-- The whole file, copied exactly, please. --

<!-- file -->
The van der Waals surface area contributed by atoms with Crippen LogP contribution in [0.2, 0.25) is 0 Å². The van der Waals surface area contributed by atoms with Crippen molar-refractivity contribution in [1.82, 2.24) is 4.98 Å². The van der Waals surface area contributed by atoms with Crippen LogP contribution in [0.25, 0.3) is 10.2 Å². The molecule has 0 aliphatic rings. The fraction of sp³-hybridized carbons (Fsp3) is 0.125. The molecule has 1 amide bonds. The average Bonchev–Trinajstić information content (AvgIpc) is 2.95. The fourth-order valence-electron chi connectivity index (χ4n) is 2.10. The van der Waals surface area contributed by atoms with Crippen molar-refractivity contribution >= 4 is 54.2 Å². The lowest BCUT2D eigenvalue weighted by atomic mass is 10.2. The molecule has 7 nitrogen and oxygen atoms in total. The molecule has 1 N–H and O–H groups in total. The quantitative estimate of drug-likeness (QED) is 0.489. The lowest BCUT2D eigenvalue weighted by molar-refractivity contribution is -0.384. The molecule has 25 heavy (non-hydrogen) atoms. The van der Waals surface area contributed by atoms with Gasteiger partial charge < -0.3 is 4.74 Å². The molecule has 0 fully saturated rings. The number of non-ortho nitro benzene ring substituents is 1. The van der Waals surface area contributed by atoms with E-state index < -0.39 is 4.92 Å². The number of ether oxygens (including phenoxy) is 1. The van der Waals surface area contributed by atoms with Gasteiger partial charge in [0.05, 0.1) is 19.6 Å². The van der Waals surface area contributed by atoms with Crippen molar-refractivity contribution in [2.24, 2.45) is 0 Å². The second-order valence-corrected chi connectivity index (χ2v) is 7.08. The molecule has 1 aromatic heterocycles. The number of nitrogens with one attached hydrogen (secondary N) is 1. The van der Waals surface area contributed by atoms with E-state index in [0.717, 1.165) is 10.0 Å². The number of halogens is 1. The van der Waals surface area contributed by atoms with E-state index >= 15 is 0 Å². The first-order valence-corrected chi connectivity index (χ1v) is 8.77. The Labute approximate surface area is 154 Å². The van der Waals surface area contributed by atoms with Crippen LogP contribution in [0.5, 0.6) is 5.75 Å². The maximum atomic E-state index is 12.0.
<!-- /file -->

The van der Waals surface area contributed by atoms with Crippen LogP contribution in [0.2, 0.25) is 0 Å². The van der Waals surface area contributed by atoms with Crippen molar-refractivity contribution in [1.82, 2.24) is 4.98 Å². The van der Waals surface area contributed by atoms with Crippen LogP contribution in [0.25, 0.3) is 10.2 Å². The molecule has 0 aliphatic rings. The fraction of sp³-hybridized carbons (Fsp3) is 0.125. The molecule has 1 amide bonds. The average Bonchev–Trinajstić information content (AvgIpc) is 2.95. The fourth-order valence-electron chi connectivity index (χ4n) is 2.10. The van der Waals surface area contributed by atoms with Crippen molar-refractivity contribution >= 4 is 54.2 Å². The lowest BCUT2D eigenvalue weighted by atomic mass is 10.2. The molecule has 7 nitrogen and oxygen atoms in total. The molecule has 1 N–H and O–H groups in total. The quantitative estimate of drug-likeness (QED) is 0.489. The lowest BCUT2D eigenvalue weighted by molar-refractivity contribution is -0.384. The molecule has 25 heavy (non-hydrogen) atoms. The van der Waals surface area contributed by atoms with Gasteiger partial charge < -0.3 is 4.74 Å². The molecule has 0 fully saturated rings. The number of non-ortho nitro benzene ring substituents is 1. The van der Waals surface area contributed by atoms with E-state index < -0.39 is 4.92 Å². The number of ether oxygens (including phenoxy) is 1. The van der Waals surface area contributed by atoms with Gasteiger partial charge in [0.05, 0.1) is 19.6 Å². The van der Waals surface area contributed by atoms with Crippen molar-refractivity contribution in [2.24, 2.45) is 0 Å². The second-order valence-corrected chi connectivity index (χ2v) is 7.08. The molecule has 1 aromatic heterocycles. The number of nitrogens with one attached hydrogen (secondary N) is 1. The van der Waals surface area contributed by atoms with E-state index in [0.717, 1.165) is 10.0 Å². The number of halogens is 1. The van der Waals surface area contributed by atoms with E-state index >= 15 is 0 Å². The first-order valence-corrected chi connectivity index (χ1v) is 8.77. The Labute approximate surface area is 154 Å². The van der Waals surface area contributed by atoms with Crippen LogP contribution in [0.5, 0.6) is 5.75 Å². The maximum atomic E-state index is 12.0.